He then adds, Why is this? saith Jehovah of hosts. God here asks, not because he had any doubts on the subject, but that he might by this sort of goading rouse the Jews from their lethargy,—“Think of the cause, and know that my hand is not guided by a blind impulse when it strikes you. You ought, then, to consider the reason why all things thus decay and perish.” Here again is sharply reproved the stupidity of the people, because they attended not to the cause of their evils; for they ought to have known this of themselves.

But God gives the answer, because he saw that they remained stupefied—On account of my house, he says, because it is waste 139139     This is the literal rendering—“On account of my house, because it is waste.” [אשר] is not “which” here, for it is followed by [הוא], “it;” but a conjunction, “because.” The word quod, in Latin, admits of two similar meanings.—Ed. God here assigns the cause; he shows that though no one of them considered why they were so famished, the judgement of his curse was yet sufficiently manifest, on account of the Temple remaining a waste. And you, he says, run, every one to his own house. Some read, You take delight, every one in his own house; for it is the verb רצה, retse, which we have lately noticed; and it means either to take pleasure in a thing, or to run. Every one, then, runs to his house, or, Every one delights in his house. But it is more suitable to the context to give this rendering, Every one runs to his house. For the Prophet here reminds the Jews that they were slow and slothful in the work of building the Temple, because they hastened to their private houses. He then reproves here their ardor in being intent on building their own houses, so that they had no leisure to build the Temple. This is the hastening which the Prophet blames and condemns in the Jews.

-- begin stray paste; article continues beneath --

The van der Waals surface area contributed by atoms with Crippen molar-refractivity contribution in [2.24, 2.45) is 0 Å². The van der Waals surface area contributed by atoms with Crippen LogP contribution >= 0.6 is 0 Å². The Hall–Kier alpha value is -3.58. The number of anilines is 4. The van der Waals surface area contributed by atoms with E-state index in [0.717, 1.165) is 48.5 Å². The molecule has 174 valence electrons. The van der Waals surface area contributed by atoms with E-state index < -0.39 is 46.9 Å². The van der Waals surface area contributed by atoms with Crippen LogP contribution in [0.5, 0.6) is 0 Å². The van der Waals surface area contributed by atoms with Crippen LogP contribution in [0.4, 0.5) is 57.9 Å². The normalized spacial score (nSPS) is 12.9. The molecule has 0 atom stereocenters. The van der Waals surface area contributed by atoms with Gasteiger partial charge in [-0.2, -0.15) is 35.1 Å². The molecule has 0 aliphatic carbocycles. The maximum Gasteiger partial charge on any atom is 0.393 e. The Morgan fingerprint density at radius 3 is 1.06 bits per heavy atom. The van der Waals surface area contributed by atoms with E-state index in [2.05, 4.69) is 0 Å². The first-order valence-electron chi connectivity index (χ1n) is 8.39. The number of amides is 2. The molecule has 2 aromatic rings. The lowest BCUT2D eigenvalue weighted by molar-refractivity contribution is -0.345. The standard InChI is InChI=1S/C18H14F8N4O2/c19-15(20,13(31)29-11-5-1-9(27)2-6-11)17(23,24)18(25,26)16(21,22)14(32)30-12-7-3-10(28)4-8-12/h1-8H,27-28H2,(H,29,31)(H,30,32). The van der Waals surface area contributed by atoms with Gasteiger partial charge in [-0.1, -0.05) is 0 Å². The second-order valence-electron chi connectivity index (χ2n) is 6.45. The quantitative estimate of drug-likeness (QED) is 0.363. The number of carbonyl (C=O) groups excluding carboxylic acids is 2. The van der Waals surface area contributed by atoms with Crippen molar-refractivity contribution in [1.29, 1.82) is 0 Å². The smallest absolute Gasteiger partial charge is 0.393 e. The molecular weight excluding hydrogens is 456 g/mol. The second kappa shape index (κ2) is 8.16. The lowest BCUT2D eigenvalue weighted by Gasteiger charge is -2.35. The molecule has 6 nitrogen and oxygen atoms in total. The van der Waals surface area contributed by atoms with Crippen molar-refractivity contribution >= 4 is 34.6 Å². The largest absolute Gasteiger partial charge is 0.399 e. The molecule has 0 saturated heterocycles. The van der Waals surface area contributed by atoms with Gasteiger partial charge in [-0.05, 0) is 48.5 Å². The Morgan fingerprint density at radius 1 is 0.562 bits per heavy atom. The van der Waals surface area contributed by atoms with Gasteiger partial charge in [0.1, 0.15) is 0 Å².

We may hence learn again, that they had long delayed to build the sanctuary after the time had arrived: for, as we have mentioned yesterday, they who think the Jews returned in the fifty-eighth year, and that they had not then undergone the punishment denounced by Jeremiah, are very deluded; for they thus obscure the favor of God; nay, they wholly subvert the truth of the promises, as though they had returned contrary to God’s will, through the permission of Cyrus, when yet Isaiah says, that Cyrus would be the instrument of their promised redemption. (Isaiah 45:1.) Surely, then, Cyrus must have been dead before the time was fulfilled! and in that case God could not have been the redeemer of his people. Therefore Eusebius, and those who agree with him, did thus most absurdly confound the order of time. It now follows—